Every year since 2002, Google has put up a different Google Doodle on Sept. 27 to celebrate its birthday, and today is no different. Visit Google.com today and you will find a new retro-style Google Doodle. The scene, which has a Claymation look to it, depicts Google sitting in front of a table with presents, balloons, cards, and of course, birthday cake.

Today marks the 13th birthday celebration for the search engine giant, but most fans would be surprised to learn that today is not actually Google's birthday. In fact, this date has no real significance. Google bought its domain name officially on Sept. 15, 1997, and filed for incorporation on Sept. 4, 1998. September 27 just happens to be the day Google chose to drink and eat cake.

Google, now one of the world's biggest and most influential companies, has come a long way in 13 years. Originally, Google was just a research project between two PhD students at Stanford University, Larry Page and Sergey Brin. The two students theorized a search system that could analyze the relationships between websites, and where a website's relevance to the search terms was determined by the quantity and importance of those pages. This technology was later called PageRank.

Page and Brin's search engine was originally nicknamed BackRub, since the system would check backlinks to estimate the importance of a site, but was later named after a misspelling of the word googol, which is defined as a very large number, specifically 10 to the 100th power. Googol was supposed to be a name that would be indicative of the titanic amount of information on the Internet that the company sought to organize.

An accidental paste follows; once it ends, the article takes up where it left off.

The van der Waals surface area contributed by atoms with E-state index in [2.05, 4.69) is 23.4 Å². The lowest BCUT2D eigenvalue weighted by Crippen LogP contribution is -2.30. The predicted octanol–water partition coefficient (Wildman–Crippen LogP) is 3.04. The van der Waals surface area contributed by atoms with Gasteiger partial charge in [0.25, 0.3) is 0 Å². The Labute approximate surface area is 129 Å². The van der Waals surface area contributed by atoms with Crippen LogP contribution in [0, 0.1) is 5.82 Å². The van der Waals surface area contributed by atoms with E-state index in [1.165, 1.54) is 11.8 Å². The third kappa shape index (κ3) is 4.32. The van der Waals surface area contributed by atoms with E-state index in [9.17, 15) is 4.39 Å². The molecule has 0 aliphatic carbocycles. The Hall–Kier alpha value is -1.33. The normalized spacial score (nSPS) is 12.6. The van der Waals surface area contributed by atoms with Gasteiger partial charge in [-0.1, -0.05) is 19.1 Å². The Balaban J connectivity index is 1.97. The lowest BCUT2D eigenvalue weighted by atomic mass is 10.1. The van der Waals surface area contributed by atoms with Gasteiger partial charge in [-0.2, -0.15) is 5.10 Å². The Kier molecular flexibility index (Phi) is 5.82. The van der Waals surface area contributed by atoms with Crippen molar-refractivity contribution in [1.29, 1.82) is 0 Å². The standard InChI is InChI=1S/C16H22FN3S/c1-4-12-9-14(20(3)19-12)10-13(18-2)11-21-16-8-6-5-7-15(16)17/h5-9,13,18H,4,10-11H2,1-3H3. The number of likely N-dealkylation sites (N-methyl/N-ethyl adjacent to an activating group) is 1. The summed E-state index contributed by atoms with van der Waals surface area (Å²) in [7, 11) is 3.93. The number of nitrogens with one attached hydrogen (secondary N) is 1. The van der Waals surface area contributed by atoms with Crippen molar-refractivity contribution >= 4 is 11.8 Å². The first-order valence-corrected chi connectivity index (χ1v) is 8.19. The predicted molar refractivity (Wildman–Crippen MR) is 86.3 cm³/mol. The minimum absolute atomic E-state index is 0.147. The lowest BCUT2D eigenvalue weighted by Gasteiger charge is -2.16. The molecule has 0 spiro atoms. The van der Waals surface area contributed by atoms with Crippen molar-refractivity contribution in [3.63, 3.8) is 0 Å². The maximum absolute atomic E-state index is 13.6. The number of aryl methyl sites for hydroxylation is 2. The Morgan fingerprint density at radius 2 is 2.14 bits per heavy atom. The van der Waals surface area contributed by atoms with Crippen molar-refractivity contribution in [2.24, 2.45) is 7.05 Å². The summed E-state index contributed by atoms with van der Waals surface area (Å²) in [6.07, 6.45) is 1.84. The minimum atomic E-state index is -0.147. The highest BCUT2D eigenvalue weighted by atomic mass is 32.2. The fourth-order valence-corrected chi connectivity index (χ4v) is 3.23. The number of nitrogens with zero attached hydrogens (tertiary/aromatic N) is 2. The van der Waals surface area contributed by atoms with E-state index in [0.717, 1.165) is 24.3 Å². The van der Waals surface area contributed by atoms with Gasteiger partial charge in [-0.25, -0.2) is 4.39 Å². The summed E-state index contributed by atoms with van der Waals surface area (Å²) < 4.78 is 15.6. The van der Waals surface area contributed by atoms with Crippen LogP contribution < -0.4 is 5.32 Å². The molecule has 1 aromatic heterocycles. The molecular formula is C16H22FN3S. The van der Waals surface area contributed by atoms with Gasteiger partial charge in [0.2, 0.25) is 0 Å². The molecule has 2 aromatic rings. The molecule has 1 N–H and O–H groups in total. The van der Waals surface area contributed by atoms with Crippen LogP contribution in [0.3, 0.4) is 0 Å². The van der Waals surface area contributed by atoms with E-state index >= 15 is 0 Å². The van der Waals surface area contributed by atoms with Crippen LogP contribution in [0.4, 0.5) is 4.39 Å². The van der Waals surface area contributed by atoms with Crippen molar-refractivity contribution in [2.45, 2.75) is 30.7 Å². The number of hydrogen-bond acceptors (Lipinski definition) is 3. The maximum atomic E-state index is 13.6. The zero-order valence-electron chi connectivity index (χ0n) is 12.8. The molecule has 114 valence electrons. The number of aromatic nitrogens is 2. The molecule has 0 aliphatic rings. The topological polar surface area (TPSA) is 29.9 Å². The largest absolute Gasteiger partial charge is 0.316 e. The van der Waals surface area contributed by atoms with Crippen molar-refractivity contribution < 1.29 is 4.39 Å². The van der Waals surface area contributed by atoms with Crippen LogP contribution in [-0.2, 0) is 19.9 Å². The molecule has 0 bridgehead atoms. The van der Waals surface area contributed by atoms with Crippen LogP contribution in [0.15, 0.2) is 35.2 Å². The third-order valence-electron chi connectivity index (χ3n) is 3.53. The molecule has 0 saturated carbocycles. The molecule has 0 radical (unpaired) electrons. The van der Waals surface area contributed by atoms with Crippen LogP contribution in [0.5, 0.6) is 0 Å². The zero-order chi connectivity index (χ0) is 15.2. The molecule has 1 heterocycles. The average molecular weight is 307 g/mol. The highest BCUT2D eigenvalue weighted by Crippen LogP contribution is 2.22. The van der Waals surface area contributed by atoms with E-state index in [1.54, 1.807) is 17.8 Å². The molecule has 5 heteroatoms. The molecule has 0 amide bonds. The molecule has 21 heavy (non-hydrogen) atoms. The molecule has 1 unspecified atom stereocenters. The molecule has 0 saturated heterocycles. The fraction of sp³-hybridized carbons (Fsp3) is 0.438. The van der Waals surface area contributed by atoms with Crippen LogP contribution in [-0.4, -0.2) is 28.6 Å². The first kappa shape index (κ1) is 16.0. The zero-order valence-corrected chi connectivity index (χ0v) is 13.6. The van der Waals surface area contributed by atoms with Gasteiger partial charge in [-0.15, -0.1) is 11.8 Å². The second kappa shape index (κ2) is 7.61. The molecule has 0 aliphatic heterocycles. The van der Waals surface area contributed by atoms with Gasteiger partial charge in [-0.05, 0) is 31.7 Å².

Page and Brin registered the domain name Google.com on Sept. 15, 1997, and the company was incorporated on Sept. 4, 1998. Google's first employee was Craig Silverstein, a fellow Stanford PhD student, and the company's first office was actually a garage in Menlo Park, Calif., which belonged to their friend Susan Wojcicki. Wojcicki is now senior VP of product management and engineering at Google, and she is No. 16 on Forbes Magazine's List of the World's 100 Most Powerful Women in 2011.

Google's first investor was co-founder of Sun Microsystems Andy Bechtolsheim, who donated $100,000 to the company in August 1998 before Google was even incorporated. The following year, Brin and Page tried to sell their company to Excite CEO George Bell for a measly $1 million, but Bell, without a crystal ball, rejected the offer.

Google loves to acquire companies. Since 2001, the company has acquired 103 separate entities in a 10-year timespan, including map and traffic analysis companies, mobile software companies, daily deals companies, and even companies developing voice and facial recognition software. Many of these absorbed companies have resurfaced in the form of Google brands, such as Google Maps, Google Places, Google Voice, and Google Offers.

Google's two most valuable purchases, however, came in August 2005, when Google purchased the initial developer of the Android software for $50 million, and in October 2006, when Google bought YouTube for $1.6 billion.

Lately, Google has been focusing on mobile solutions, such as the Google Wallet, and various renewable energy projects, such as solar solutions, wind farms, and the world's first seawater-cooled data center.

Google runs more than one million servers in data centers around the world, and processes over one billion search requests every day. The company made nearly $30 billion in revenue in 2010, but has recently been the target of several antitrust accusations.